Youth mental health service lacks continuity of care

A survey of 211 young people using mental health service shows that the level of help offered is good, but that continuity of care absent

While the government’s mental health service for children and young people is generally considered to be of high quality, its users are concerned about the lack of continuity of care and the unreasonably long waiting times for an appointment, a recent survey has found.

The findings emerged from a 2018 study by psychiatrists Andrea Saliba and Nigel Camilleri, which analysed the responses of 211 young people – with an average age of just under ten years and who attended the Children and Young Persons Support Services in November 2015 – to an evaluation survey of the service. CYPS is a government service aimed at offering help to children, adolescents and their families who are facing difficulties in their life, and through which workers in the field meet with young people, develop treatment and care plans, and offer support.

All participants to the survey, which was the first user satisfaction evaluation carried out for CYPS, were under 18 and were classified as having a mental disorder according to ICD-10 (International Statistical Classification of Diseases and Related Health Problems).

Respect for treatment opinions

Overall, the survey documented positive feedback from the young people about the quality of the service, with 73% saying the level of help offered was excellent or very good. Almost 70% said the overall quality was excellent or very good.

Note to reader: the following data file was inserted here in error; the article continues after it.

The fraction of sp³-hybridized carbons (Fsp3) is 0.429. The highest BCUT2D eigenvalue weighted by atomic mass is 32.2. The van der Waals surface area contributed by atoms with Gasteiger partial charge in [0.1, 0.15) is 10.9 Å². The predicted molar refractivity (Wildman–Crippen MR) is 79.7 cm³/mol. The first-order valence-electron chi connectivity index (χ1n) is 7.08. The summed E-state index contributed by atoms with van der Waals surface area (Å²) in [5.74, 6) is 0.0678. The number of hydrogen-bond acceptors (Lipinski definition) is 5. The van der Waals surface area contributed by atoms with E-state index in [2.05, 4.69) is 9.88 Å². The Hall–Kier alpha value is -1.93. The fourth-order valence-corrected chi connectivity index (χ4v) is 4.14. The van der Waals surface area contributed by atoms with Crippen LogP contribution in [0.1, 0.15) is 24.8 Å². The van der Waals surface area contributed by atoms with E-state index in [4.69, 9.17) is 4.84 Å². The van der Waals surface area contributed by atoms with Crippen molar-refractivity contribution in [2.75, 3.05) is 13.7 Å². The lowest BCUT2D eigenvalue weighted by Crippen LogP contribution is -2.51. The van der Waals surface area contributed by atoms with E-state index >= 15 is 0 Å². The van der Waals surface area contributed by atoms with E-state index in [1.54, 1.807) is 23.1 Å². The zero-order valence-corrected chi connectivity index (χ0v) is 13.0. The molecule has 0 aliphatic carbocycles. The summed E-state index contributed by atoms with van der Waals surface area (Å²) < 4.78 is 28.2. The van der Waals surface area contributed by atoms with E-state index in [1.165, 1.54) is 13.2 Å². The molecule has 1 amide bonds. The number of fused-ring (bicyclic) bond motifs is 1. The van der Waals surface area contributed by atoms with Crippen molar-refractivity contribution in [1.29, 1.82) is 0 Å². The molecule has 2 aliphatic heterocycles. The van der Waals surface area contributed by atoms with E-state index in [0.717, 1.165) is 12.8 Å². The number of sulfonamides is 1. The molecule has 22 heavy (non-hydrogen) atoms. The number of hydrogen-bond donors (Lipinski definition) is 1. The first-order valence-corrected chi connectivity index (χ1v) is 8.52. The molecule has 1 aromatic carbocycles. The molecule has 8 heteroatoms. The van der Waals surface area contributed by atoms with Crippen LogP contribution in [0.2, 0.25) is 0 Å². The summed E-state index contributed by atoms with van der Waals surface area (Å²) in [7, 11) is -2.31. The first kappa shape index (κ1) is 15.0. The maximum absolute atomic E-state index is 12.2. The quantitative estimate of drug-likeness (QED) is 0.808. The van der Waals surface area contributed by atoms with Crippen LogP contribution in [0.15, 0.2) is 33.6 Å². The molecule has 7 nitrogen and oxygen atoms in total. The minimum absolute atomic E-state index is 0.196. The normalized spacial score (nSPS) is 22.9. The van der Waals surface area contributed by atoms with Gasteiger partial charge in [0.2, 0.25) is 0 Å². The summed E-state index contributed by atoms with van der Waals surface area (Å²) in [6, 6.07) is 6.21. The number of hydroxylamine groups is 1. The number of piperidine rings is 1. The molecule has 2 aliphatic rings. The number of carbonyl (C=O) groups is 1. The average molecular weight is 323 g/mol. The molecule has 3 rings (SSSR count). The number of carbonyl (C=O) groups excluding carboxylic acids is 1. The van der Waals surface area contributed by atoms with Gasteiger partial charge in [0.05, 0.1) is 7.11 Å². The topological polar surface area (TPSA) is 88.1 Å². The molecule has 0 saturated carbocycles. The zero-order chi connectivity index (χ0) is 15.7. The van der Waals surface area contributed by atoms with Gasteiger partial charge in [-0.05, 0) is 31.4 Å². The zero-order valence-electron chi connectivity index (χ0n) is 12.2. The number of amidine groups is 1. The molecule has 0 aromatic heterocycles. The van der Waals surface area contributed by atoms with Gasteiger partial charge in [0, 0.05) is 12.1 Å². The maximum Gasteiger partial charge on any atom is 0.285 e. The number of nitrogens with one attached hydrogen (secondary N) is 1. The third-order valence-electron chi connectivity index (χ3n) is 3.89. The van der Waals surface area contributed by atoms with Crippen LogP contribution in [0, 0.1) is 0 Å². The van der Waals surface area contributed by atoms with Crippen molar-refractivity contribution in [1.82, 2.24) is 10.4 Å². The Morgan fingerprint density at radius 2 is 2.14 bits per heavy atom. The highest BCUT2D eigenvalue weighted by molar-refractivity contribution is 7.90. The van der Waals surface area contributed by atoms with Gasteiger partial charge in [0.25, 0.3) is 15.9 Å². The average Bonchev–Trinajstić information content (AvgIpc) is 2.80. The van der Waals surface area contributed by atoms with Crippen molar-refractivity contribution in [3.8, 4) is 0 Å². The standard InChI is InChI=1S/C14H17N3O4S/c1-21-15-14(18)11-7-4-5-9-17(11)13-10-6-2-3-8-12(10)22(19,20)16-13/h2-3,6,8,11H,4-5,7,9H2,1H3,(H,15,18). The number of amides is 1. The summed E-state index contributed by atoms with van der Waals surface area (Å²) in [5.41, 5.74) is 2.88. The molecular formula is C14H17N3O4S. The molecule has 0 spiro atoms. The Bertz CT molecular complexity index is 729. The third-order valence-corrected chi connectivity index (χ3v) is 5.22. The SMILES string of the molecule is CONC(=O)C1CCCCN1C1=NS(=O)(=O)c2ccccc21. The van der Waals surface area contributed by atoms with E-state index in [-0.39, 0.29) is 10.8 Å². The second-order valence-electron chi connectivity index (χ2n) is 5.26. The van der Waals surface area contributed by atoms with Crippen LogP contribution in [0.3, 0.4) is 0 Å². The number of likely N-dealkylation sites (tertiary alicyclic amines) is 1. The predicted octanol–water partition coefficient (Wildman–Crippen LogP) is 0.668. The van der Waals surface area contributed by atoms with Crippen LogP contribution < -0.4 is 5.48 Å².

When it came to the respect shown for the young people’s opinions about treatment, and to the matching of treatment plans to individual needs, 69% and 63% respectively of the survey’s respondents gave ratings of excellent or very good.

The overall quality of care, the survey showed, was significantly correlated with the respect shown for the young people’s opinions on treatment, to the matching of the treatment plan to their needs, and to the helpfulness of the service.

Overall, the survey documented positive feedback from the young people about the quality of the service, with 73% saying the level of help offered was excellent or very good

Continuity of care absent

The survey, however, highlighted the respondents’ concern on the absence of continuity of care, making it difficult to establish a therapeutic relationship between clinicians and young persons.

The study argued that this could be the result of the nature of the system, where young people receiving care are reviewed by a different doctor at each visit to CYPS. One way of addressing this would be to assign each clinician their own caseload, allowing them to follow the youngster’s progress from start to end.

If a young person’s individual needs and treatment plans are matched, that person would feel the service was helpful, and this would significantly predict the overall quality of care, the study indicated.

CYPS’ opening hours were identified as a possible issue, since appointments are all given during school hours, indirectly forcing young people to choose between attending classes or visiting the clinic.